Lübeck–Hamburg railway

The Hamburg–Lübeck railway is one of the most important mainline railways of the German states of Schleswig-Holstein and Hamburg. It connects the two Hanseatic cities of Hamburg and Lübeck, and is part of the line to Denmark. The line was opened in 1865.

Lübeck–Hamburg
Karte Bahnstrecke Lübeck-Hamburg.png
The Lübeck–Hamburg line
Overview
Line number1120
LocaleSchleswig-Holstein and Hamburg
Service
Route number104, 140
Technical
Line length62.8 km (39.0 mi)
Track gauge1,435 mm (4 ft 8 12 in) standard gauge
Electrification15 kV/16.7 Hz AC overhead catenary
Route map

0.000
Lübeck Hbf
2.150
Lübeck main freight yard
Lübeck-Genin
2.488
4.747
5.800
less 1053 m
0
Lübeck-Moisling
(in plannng)[1]
7.520
Lübeck-Niendorf
Trave
15.833
Reinfeld (Holstein)
Trave
(39.969) 23.887
Bad Oldesloe
(S-Bahn planned)
(33.885) 29.971
Kupfermühle
(S-Bahn planned)
28.451 35.405
Bargteheide
(S-Bahn planned)
(end of planned S-Bahn)
23.946 39.910
Ahrensburg-Gartenholz
(S-Bahn planned)
40.300
Ahrensburg Nord
(siding)
41.242
Hünnau
21.419 42.437
Ahrensburg
(S-Bahn planned)
43.491
U1 Volksdorf – Großhansdorf
Ahrensburg West
(planned)
16.827 47.029
16.079 00,000
Stellmoorer Quellfluss
13.583 00,000
Wandse
51.000
Hamburg-Rahlstedt Bbf
12.691 00,000
Wandse
12.223 51.665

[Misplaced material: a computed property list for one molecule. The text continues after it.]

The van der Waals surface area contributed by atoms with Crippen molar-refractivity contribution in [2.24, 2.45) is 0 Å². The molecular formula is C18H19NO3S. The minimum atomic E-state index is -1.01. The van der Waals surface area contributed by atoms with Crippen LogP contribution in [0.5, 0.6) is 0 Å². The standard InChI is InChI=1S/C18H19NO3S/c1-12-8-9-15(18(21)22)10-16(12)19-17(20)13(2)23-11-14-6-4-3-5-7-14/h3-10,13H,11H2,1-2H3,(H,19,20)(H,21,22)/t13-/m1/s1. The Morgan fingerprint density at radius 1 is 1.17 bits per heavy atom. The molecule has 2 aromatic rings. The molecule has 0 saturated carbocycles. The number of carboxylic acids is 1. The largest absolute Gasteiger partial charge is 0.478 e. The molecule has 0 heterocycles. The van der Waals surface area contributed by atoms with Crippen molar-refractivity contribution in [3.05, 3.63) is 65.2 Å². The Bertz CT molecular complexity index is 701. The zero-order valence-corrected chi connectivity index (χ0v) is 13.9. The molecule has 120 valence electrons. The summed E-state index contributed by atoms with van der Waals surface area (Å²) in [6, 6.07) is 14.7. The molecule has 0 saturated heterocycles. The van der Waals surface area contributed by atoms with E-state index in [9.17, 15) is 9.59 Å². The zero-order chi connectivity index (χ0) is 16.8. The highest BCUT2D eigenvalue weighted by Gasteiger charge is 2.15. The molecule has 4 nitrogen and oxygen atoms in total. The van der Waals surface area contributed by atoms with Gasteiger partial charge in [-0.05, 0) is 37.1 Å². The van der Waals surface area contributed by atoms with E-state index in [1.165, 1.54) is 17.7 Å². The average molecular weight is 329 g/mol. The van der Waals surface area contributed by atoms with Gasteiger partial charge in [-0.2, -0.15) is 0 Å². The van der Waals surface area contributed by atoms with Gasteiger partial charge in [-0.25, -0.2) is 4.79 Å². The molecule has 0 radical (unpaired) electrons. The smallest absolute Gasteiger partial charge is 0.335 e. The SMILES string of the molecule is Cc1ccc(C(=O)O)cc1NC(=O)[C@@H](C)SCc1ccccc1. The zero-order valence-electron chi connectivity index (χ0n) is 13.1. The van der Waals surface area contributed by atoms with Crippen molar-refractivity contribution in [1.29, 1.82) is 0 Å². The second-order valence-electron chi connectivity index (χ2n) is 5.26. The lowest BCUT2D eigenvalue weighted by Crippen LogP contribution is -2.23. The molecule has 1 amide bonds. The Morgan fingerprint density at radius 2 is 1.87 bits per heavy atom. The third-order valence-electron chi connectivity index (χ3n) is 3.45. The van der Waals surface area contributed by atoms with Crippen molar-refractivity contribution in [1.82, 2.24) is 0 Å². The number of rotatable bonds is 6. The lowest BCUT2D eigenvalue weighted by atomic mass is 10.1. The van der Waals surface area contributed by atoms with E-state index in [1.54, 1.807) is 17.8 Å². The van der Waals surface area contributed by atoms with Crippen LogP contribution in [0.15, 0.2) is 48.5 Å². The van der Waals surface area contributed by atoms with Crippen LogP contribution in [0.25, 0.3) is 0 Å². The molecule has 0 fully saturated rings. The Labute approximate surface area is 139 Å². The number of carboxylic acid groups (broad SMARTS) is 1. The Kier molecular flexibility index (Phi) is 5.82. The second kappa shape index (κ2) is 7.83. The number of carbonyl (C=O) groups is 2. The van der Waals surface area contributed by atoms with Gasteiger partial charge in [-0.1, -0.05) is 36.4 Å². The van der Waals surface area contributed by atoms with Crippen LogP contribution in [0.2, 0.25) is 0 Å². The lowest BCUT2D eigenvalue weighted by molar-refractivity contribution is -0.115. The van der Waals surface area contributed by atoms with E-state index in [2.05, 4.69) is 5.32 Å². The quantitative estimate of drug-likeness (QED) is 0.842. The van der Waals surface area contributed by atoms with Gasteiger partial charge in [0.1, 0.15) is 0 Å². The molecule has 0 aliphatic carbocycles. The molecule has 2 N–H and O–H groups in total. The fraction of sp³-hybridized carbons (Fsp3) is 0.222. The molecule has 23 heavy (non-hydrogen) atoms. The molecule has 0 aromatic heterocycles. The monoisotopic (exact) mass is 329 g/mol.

Hamburg-Rahlstedt
(S-Bahn planned)
10.864 00,000
Wandse
10.496 00,000
Pulverhof
(planned)
9.273 54.436
Hamburg-Tonndorf (formerly
Wandsbek Ost, dismantling planned)
7.620 00,000
Holstenhofweg
(planned)
6.829 00,000
System change DC/AC (planned)
6.038 00,000
Bovestraße
(planned)
5.844 00,000
Gehölzgraben
58.200
Hamburg-Wandsbek
(closure planned)
5.329 00,000
Claudiusstraße
(planned)
4.590 00,000
4.300 00,000
4.170 59.689
Hamburg Hasselbrook
2.793 00,000
Landwehr
1.530 00,000
Hamburg Berliner Tor
S-Bahn from Bergedorf, from Berlin
0.110 63.896
Hamburg Hbf
Source: German railway atlas[2]

RouteEdit

The line runs the south-west from Lübeck through mostly agricultural, undulating land. The Trave river is crossed three times. The most important intermediate stop is Bad Oldesloe, where the line connects with hourly services on the line to Bad Segeberg and Neumünster, operated by Nordbahn. Between Ahrensburg and Hamburg-Rahlstedt the line runs along the Stellmoor tunnel valley. In the city of Hamburg the line crosses the rail freight bypass and then runs parallel to the S-Bahn line until Hamburg Hauptbahnhof is reached from the east.

HistoryEdit

The first plans to build a direct rail link between Hamburg and Lübeck were put forward in 1831. Because of the refusal of the Danish authorities to allow a direct line to be built through Holstein-Glückstadt, which was ruled by the King of Denmark, the Lübeck–Büchen line was built by the Lübeck-Büchen Railway Company (Lübeck-Büchener Eisenbahn, LBE). This provided a connection between Lübeck and the Berlin-Hamburg railway, but meant that trains to Hamburg had to take the route via Büchen. This was approximately 32 km longer that the direct line, which was only opened by the LBE on 1 August 1865. In 1875/76 the track was duplicated.